Gender-Sensitive Peer Counselling Groups in Times of Conflict Reflections on a Self-Help Support Group in Berlin
The arrival of stark number of forcibly displaced refugees in Germany since 2015 has led
to increased challenges in the mental health care system. The system was overburdened, and
therefore innovative approaches to health care for refugees were necessary in order to gain
knowledge about their expansion and admission to regular care. To increase knowledge of refugees
regarding mental health services and to provide practical support, a manual for peer-to-peer
counseling was developed at Charité University Medical Center Berlin and refugees were trained as
peer counsellors. This paper aims to give an overview of previous peer support interventions
published in literature and to also point out to the preliminary results from the intervention
conducted at the Charité. Good practices and recommendations for peer interventions are provided.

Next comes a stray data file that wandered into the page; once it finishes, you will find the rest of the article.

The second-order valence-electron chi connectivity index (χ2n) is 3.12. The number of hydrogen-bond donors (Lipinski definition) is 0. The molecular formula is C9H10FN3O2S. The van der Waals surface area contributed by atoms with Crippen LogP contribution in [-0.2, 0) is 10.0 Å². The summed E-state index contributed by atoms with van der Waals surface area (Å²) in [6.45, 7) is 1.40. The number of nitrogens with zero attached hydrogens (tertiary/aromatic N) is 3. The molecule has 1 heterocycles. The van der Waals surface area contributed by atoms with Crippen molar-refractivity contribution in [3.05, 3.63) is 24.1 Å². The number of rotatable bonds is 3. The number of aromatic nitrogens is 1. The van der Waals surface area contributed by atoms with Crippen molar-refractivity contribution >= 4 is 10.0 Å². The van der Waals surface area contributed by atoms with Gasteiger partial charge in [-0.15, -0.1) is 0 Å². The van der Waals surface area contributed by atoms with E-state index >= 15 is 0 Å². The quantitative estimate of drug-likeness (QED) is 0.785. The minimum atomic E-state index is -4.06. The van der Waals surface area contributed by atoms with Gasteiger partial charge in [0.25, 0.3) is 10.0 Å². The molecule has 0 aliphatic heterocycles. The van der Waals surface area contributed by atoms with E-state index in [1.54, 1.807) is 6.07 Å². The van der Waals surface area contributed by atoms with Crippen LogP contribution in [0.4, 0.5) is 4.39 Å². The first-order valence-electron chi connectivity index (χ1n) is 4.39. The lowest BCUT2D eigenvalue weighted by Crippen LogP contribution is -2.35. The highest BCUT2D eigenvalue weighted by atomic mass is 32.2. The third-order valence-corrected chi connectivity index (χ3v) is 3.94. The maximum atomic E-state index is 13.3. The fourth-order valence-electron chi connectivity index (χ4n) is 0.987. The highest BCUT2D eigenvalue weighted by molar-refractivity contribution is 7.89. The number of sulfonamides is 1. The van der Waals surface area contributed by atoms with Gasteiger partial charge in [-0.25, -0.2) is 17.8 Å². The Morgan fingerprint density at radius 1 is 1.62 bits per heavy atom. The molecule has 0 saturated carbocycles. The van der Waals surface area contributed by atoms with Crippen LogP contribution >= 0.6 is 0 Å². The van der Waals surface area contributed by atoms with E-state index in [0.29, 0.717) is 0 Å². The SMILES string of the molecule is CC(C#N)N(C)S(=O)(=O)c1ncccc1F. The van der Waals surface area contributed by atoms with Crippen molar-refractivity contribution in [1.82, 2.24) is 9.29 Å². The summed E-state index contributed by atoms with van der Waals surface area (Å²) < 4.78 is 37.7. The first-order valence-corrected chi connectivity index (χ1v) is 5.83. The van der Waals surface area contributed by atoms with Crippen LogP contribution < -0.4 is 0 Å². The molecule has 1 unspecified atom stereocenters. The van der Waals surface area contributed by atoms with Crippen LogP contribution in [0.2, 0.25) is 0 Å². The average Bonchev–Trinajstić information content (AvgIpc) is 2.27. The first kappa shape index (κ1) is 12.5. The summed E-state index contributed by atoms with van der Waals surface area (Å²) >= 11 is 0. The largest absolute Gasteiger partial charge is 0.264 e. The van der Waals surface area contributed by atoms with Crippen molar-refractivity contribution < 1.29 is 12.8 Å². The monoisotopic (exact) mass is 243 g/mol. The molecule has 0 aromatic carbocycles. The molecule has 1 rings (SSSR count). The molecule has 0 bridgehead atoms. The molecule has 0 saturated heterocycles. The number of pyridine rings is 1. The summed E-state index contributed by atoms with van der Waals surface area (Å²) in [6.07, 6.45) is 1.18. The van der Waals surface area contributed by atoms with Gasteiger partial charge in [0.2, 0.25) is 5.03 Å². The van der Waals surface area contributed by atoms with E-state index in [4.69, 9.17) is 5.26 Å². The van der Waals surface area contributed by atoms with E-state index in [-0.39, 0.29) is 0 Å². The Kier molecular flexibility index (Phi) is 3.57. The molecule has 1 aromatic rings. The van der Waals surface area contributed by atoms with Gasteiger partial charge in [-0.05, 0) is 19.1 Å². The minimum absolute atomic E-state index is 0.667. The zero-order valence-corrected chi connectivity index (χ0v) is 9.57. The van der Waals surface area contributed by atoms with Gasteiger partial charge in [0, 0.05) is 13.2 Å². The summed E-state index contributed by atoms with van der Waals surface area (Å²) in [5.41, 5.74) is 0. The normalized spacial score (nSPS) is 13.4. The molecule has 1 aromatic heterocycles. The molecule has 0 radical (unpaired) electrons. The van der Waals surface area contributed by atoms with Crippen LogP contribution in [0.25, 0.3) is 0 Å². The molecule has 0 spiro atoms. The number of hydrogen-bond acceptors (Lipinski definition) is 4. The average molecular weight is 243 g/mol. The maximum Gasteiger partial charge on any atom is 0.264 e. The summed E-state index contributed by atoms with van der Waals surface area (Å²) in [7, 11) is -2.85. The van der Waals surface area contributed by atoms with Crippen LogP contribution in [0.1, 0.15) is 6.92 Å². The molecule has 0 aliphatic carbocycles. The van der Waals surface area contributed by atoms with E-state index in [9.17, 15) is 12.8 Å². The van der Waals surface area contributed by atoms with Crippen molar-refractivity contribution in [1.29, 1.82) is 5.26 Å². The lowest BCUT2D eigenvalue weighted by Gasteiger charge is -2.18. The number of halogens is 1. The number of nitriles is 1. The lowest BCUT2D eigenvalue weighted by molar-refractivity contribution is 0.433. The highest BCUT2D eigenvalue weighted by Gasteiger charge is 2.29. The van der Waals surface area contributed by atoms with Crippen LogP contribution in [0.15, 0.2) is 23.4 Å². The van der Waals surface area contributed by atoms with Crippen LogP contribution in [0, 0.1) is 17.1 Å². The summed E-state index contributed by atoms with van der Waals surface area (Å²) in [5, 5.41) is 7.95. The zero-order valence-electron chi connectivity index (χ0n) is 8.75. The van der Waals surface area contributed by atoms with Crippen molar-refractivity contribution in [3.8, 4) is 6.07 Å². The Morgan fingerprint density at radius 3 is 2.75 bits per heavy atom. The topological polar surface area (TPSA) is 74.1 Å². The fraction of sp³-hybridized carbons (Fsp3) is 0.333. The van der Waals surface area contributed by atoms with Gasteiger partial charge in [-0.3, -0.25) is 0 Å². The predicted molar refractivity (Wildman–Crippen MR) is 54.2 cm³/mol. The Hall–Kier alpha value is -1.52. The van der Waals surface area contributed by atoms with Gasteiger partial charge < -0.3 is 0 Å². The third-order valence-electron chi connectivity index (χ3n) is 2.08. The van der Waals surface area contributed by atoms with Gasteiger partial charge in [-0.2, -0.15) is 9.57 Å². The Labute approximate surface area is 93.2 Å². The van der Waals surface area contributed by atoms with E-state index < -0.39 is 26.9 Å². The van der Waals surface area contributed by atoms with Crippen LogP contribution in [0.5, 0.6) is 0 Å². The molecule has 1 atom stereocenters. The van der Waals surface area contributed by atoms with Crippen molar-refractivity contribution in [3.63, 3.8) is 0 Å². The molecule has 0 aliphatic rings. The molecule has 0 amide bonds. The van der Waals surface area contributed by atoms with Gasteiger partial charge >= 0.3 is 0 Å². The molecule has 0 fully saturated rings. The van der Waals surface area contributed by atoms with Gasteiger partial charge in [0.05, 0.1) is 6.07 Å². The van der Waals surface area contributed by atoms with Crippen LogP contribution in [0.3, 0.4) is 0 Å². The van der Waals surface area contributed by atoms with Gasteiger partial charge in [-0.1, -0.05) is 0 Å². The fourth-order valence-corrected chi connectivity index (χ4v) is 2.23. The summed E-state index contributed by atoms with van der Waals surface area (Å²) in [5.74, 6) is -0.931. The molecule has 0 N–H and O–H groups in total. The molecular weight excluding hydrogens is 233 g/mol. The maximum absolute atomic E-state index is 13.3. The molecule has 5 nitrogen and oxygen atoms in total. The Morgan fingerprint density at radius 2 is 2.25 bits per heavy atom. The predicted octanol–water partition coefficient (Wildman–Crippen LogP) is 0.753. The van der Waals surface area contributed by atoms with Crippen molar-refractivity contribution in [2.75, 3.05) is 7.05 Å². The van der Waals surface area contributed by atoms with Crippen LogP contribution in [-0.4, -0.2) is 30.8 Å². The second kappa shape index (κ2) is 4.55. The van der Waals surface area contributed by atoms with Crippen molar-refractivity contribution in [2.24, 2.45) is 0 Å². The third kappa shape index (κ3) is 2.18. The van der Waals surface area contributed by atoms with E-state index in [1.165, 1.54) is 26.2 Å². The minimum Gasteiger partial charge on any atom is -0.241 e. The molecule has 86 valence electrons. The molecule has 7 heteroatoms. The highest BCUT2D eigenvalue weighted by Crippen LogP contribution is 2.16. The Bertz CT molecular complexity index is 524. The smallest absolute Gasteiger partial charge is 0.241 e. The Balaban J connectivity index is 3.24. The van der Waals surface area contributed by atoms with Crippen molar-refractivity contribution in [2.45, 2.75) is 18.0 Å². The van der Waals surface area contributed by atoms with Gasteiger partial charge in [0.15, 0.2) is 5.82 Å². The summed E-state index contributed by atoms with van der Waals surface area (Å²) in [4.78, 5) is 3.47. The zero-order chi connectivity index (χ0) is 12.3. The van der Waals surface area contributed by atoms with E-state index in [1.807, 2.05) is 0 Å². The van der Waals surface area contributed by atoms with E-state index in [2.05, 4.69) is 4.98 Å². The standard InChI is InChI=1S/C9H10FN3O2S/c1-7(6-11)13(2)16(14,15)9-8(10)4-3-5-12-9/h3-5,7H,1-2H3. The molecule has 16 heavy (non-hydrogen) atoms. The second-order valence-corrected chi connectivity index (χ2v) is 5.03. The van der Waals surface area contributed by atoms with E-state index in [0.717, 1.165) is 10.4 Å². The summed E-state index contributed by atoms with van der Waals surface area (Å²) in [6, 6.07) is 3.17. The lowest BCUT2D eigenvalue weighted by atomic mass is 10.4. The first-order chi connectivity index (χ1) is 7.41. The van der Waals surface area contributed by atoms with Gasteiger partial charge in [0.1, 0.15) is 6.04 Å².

Qualitative interviews were conducted with the group participants, and results show that peer groups
helped refugees in sharing experiences, in giving ideas for possible solutions, in building
social/friendship networks, and in providing a safe place for discussions. The results of our study
suggest that integrating gender-sensitive peer support approaches in the mental health services for
refugees may benefit the public health by reducing both need and demand for these services.
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Copyright (c) 2020 Jinan Abi Jumaa, Andreas Heinz
This work is licensed under a Creative Commons Attribution 4.0 International License.
This work is licensed under a Creative Commons Attribution 4.0 International License.